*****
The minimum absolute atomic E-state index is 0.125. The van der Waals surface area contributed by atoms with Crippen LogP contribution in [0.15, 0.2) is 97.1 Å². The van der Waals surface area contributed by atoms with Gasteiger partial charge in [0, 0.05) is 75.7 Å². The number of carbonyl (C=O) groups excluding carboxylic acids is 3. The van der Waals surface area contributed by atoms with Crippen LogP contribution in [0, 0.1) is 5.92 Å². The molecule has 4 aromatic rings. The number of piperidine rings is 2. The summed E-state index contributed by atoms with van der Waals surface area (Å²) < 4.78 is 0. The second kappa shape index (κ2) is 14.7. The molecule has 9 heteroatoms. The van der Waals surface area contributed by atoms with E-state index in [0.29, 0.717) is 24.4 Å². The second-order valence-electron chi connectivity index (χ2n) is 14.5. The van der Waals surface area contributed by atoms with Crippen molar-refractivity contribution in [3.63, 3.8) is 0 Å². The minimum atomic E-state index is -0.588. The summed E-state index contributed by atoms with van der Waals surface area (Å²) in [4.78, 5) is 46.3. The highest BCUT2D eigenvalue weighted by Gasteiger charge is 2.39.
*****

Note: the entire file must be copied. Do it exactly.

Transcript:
The minimum absolute atomic E-state index is 0.125. The van der Waals surface area contributed by atoms with Crippen LogP contribution in [0.15, 0.2) is 97.1 Å². The van der Waals surface area contributed by atoms with Gasteiger partial charge in [0, 0.05) is 75.7 Å². The number of carbonyl (C=O) groups excluding carboxylic acids is 3. The van der Waals surface area contributed by atoms with Crippen LogP contribution in [0, 0.1) is 5.92 Å². The molecule has 4 aromatic rings. The number of piperidine rings is 2. The summed E-state index contributed by atoms with van der Waals surface area (Å²) < 4.78 is 0. The second kappa shape index (κ2) is 14.7. The molecule has 9 heteroatoms. The van der Waals surface area contributed by atoms with E-state index in [0.29, 0.717) is 24.4 Å². The second-order valence-electron chi connectivity index (χ2n) is 14.5. The van der Waals surface area contributed by atoms with Crippen molar-refractivity contribution in [3.63, 3.8) is 0 Å². The minimum atomic E-state index is -0.588. The summed E-state index contributed by atoms with van der Waals surface area (Å²) in [4.78, 5) is 46.3. The highest BCUT2D eigenvalue weighted by Gasteiger charge is 2.39.